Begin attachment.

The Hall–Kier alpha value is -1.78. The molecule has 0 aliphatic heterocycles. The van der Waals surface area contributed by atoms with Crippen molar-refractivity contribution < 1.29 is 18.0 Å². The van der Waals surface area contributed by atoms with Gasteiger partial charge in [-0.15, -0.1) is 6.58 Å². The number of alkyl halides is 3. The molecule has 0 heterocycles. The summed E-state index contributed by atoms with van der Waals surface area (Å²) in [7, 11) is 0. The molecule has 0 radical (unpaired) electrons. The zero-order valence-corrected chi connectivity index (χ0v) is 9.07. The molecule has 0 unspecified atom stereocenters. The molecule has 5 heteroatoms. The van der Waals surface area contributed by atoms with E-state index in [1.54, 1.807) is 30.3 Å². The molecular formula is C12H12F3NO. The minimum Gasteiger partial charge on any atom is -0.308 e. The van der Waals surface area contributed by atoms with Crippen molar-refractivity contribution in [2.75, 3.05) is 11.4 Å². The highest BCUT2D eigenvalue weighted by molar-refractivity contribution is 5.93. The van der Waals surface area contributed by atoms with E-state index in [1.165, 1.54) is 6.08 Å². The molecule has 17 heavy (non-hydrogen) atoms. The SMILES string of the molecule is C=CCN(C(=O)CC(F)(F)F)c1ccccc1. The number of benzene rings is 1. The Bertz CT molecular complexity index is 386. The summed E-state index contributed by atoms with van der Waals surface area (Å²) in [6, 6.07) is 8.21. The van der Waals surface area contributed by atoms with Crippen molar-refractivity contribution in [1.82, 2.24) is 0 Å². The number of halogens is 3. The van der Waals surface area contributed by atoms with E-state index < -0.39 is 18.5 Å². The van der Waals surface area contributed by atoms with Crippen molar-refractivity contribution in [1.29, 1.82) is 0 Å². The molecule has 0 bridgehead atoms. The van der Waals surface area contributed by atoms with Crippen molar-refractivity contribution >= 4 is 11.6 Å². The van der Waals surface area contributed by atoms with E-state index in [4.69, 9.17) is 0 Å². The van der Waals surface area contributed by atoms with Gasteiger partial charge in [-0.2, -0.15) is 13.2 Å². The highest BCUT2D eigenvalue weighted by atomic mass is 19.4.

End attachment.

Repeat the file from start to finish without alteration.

The Hall–Kier alpha value is -1.78. The molecule has 0 aliphatic heterocycles. The van der Waals surface area contributed by atoms with Crippen molar-refractivity contribution < 1.29 is 18.0 Å². The van der Waals surface area contributed by atoms with Gasteiger partial charge in [-0.15, -0.1) is 6.58 Å². The number of alkyl halides is 3. The molecule has 0 heterocycles. The summed E-state index contributed by atoms with van der Waals surface area (Å²) in [7, 11) is 0. The molecule has 0 radical (unpaired) electrons. The zero-order valence-corrected chi connectivity index (χ0v) is 9.07. The molecule has 0 unspecified atom stereocenters. The molecule has 5 heteroatoms. The van der Waals surface area contributed by atoms with E-state index in [1.54, 1.807) is 30.3 Å². The molecular formula is C12H12F3NO. The minimum Gasteiger partial charge on any atom is -0.308 e. The van der Waals surface area contributed by atoms with Crippen molar-refractivity contribution in [2.75, 3.05) is 11.4 Å². The highest BCUT2D eigenvalue weighted by molar-refractivity contribution is 5.93. The van der Waals surface area contributed by atoms with E-state index in [1.165, 1.54) is 6.08 Å². The molecule has 17 heavy (non-hydrogen) atoms. The SMILES string of the molecule is C=CCN(C(=O)CC(F)(F)F)c1ccccc1. The number of benzene rings is 1. The Bertz CT molecular complexity index is 386. The summed E-state index contributed by atoms with van der Waals surface area (Å²) in [6, 6.07) is 8.21. The van der Waals surface area contributed by atoms with Crippen molar-refractivity contribution in [1.82, 2.24) is 0 Å². The number of halogens is 3. The van der Waals surface area contributed by atoms with E-state index < -0.39 is 18.5 Å². The van der Waals surface area contributed by atoms with Crippen molar-refractivity contribution in [1.29, 1.82) is 0 Å². The molecule has 0 bridgehead atoms. The van der Waals surface area contributed by atoms with Crippen molar-refractivity contribution >= 4 is 11.6 Å². The van der Waals surface area contributed by atoms with E-state index in [4.69, 9.17) is 0 Å². The van der Waals surface area contributed by atoms with Gasteiger partial charge in [-0.2, -0.15) is 13.2 Å². The highest BCUT2D eigenvalue weighted by atomic mass is 19.4.